Poultry
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University of California
Poultry

Virulent Newcastle Disease Outbreak Information and Resources

Virulent Newcastle's Disease is Still at Large

 

Update from March 13, 2019:

Virulent Newcastle Disease has now been confirmed in one case from Alameda County. At this moment, CDFA and USDA are not aware of any other cases in Northern California, but are very actively investigating.

Below are some resources on best practices to protect your birds:

 

Update from Winter 2019:

To support our disease containment and eradication efforts, the CA State Veterinarian is recommending that all poultry exhibitions that include birds from high-risk counties (Los Angeles, Riverside, San Bernardino, and Ventura) be cancelled. An exhibition is an assembly of birds (including but not limited to poultry) brought to the assembly location for purposes that include public display for any duration. These can be auctions, shops, pet marts, cock fights, petting zoos, or more.

  • Over 350 confirmed cases have been reported in Southern California including 4 commercial poultry farms. An additional case in Utah has been reported and is believed to be linked to Southern California.
  • Infected flocks have been immediately euthanized to prevent further contamination. Approximately 1,000,000 backyard and commercial birds have been euthanized as a result.
  • USDA is announcing confirmed cases weekly. These can be found here: www.aphis.usda.gov/animalhealth/vnd.
  • Samples are tested by the California Animal Health & Food Safety Laboratory System (CAHFS), and confirmed by the APHIS national lab in Iowa.
  • Human infection is rare and can be prevented by properly cooking poultry products and wearing personal protective equipment when handling poultry.
  • Please report sick birds or unusual deaths!
    • USDA's toll free number: 1-866-536-7593
  • Resources: 

From AVEP

For more information regarding Virulent New Castle Disease, please see below:

Virulent Newcastle Disease is a highly contagious and deadly virus in birds; the virus is found in respiratory discharges and feces. Clinical signs in birds include:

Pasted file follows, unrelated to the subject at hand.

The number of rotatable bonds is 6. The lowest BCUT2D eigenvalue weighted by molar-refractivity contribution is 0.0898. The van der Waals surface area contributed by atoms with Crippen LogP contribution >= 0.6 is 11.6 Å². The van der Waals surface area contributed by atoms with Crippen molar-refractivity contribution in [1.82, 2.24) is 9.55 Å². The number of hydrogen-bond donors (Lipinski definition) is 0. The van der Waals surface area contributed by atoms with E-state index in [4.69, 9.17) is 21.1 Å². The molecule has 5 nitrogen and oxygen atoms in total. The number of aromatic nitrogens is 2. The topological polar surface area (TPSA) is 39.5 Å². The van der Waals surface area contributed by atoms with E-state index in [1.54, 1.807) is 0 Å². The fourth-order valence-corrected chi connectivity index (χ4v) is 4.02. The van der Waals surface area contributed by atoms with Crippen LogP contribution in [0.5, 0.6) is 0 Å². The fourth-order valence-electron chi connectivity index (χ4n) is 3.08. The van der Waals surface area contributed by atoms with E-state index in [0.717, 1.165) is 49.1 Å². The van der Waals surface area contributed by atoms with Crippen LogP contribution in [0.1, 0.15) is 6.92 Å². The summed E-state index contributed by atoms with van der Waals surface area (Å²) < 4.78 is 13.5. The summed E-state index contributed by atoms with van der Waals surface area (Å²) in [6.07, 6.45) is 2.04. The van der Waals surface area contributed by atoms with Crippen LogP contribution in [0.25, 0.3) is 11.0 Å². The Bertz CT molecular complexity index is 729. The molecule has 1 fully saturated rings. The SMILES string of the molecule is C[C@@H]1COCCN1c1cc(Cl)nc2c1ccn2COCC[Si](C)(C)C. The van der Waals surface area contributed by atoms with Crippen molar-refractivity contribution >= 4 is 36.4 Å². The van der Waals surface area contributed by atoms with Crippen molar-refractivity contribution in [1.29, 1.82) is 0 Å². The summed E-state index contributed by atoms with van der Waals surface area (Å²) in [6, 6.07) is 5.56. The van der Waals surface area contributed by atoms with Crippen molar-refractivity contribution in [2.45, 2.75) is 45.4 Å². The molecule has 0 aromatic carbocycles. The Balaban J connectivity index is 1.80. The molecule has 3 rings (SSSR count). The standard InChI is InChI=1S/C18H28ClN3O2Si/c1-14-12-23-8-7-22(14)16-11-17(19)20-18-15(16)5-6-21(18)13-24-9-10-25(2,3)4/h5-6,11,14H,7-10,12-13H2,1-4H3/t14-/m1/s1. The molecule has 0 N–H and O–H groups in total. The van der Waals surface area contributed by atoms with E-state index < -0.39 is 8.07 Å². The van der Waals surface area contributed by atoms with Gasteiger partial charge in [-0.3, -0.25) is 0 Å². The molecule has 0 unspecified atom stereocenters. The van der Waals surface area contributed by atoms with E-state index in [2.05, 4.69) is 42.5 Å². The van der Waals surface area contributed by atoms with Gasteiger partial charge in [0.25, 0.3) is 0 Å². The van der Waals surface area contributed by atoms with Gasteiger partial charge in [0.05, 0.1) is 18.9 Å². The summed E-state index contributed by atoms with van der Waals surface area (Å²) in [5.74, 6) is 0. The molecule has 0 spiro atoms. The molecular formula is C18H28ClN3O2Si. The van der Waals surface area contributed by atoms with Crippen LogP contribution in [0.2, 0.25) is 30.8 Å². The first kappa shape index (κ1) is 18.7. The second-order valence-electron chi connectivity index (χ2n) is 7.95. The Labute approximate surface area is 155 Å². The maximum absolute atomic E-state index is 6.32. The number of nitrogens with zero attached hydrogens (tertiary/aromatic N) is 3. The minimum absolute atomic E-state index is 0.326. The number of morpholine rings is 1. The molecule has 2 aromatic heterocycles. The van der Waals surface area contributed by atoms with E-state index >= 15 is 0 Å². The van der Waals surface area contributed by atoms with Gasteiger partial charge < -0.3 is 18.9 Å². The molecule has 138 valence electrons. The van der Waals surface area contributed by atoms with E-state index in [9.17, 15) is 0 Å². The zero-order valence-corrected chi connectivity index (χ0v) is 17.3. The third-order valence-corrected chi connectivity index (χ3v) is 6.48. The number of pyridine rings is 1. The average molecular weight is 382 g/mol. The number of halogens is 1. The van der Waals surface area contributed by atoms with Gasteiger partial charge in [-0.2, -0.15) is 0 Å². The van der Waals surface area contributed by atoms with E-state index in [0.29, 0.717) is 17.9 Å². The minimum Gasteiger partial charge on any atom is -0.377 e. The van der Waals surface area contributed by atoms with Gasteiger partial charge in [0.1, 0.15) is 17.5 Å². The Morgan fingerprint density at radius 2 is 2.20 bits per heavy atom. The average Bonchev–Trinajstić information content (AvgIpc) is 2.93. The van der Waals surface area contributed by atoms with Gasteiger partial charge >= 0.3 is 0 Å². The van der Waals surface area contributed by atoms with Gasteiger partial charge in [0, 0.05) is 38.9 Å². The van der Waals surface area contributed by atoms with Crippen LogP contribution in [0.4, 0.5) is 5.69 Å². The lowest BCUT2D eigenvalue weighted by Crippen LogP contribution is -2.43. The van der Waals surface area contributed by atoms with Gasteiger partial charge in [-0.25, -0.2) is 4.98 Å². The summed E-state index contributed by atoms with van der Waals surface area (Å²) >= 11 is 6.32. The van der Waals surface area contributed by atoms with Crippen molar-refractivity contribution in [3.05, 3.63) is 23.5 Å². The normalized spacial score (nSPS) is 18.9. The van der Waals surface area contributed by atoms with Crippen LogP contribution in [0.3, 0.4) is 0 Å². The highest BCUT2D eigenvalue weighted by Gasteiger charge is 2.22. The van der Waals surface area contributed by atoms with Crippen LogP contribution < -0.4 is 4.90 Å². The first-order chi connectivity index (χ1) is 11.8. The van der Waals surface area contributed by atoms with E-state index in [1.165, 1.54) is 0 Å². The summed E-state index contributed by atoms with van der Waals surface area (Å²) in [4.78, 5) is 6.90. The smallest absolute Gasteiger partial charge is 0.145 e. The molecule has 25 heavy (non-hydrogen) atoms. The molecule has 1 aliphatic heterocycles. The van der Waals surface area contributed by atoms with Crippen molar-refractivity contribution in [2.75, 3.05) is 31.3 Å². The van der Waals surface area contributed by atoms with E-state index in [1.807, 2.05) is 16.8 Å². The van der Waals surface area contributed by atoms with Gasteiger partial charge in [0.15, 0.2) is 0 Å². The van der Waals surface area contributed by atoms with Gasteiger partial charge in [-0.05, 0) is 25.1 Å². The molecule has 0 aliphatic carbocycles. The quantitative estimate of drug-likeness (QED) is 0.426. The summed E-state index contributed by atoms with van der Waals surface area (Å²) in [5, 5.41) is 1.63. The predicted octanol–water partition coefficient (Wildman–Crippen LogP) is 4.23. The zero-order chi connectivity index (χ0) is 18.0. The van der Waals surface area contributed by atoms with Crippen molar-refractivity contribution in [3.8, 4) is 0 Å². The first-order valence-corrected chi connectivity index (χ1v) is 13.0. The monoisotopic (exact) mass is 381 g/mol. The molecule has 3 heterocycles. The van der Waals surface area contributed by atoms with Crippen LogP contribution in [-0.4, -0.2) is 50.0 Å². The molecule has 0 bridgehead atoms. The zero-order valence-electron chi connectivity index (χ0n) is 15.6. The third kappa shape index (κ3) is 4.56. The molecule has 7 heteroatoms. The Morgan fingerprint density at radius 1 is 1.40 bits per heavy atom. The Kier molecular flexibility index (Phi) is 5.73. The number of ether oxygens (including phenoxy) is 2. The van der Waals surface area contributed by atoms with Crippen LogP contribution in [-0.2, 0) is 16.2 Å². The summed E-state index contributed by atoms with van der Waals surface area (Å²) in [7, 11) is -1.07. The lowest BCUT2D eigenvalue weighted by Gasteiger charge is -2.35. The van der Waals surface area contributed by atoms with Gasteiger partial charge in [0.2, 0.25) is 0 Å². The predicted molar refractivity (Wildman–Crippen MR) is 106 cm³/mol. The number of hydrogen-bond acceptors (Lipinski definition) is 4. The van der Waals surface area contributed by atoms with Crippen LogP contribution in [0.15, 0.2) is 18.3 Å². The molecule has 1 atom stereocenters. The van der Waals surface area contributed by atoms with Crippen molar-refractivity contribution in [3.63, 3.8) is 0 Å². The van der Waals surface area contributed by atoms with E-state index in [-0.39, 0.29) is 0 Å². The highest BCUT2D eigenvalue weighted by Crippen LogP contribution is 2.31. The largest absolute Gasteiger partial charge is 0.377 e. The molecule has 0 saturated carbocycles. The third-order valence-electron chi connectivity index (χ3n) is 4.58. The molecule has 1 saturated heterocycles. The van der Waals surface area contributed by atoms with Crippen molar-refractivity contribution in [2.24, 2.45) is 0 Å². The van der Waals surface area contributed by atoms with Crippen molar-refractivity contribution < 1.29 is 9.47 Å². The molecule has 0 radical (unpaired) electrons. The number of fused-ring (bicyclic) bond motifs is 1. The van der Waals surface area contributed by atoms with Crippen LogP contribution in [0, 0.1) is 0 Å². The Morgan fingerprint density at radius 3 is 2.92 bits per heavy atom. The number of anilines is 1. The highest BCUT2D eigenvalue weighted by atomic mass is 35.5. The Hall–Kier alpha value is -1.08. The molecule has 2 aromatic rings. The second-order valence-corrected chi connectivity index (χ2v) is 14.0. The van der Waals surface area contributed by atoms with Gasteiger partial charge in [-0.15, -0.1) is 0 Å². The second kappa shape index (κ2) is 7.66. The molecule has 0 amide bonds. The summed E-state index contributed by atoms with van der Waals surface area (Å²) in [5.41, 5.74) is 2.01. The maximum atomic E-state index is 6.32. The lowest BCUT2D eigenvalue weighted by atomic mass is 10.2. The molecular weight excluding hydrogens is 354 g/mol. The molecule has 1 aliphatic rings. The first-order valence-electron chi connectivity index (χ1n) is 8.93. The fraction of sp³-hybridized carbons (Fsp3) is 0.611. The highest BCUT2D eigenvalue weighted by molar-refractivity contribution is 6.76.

• sneezing
  • coughing 
  • nasal discharge 
  • green watery diarrhea 
  • depression 
  • neck twisting 
  • circling 
  • muscle tremors 
  • paralysis
  • decreased egg production 
  • swelling around eyes and neck 
  • sudden death      

 

             

Example of twisted neck (PC: Pamela Hullinger).
Example of twisted neck (PC: Pamela Hullinger).

 

It is essential that all poultry owners follow good biosecurity practices to help protect their birds from infectious diseases such as Newcastle. These include simple steps like washing hands and scrubbing boots before and after entering a poultry area; cleaning and disinfecting tires and equipment before moving them off the property; and isolating any birds returning from shows for 30 days before placing them with the rest of the flock. 

For backyard flock owners, biosecurity measures are to use dedicated shoes and clothes when caring for them and not to use/wear those clothes/shoes in other areas.

Additional information on biosecurity can be found at:

In addition to practicing good biosecurity, all bird owners should report sick birds or unusual bird deaths through California’s Sick Bird Hotline at 866-922-BIRD (2473). Additional information on VND and biosecurity for backyard flocks can be found at CDFA's Virulent Newcastle Disease Updates webpage.

Sick or dead backyard birds can be submitted to CAHFS laboratories for post-mortem examination ($20 plus shipping and handling).  Information on this program can be found on the CAHFS website. The test requested would be a "Necropsy exam - Backyard birds" (Test Code 10843).

For additional information on who to contact for issues regarding backyard poultry, see Find an Expert or contact Dr. Maurice Pitesky at 530-219-1407 or mepitesky@ucdavis.edu

Virulent Newcastle disease is not a food safety concern. No human cases of Newcastle disease have ever occurred from eating poultry products. Properly cooked poultry products are safe to eat. In very rare instances people working directly with sick birds can become infected. Symptoms are usually very mild, and limited to conjunctivitis and/or influenza-like symptoms. Infection is easily prevented by using standard personal protective equipment. 

Please feel free to share widely. 

 

 

 
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Información sobre el brote de Newcastle virulento en California para dueños de aves de traspatio esta disponible aquí.

Webmaster Email: mepitesky@ucdavis.edu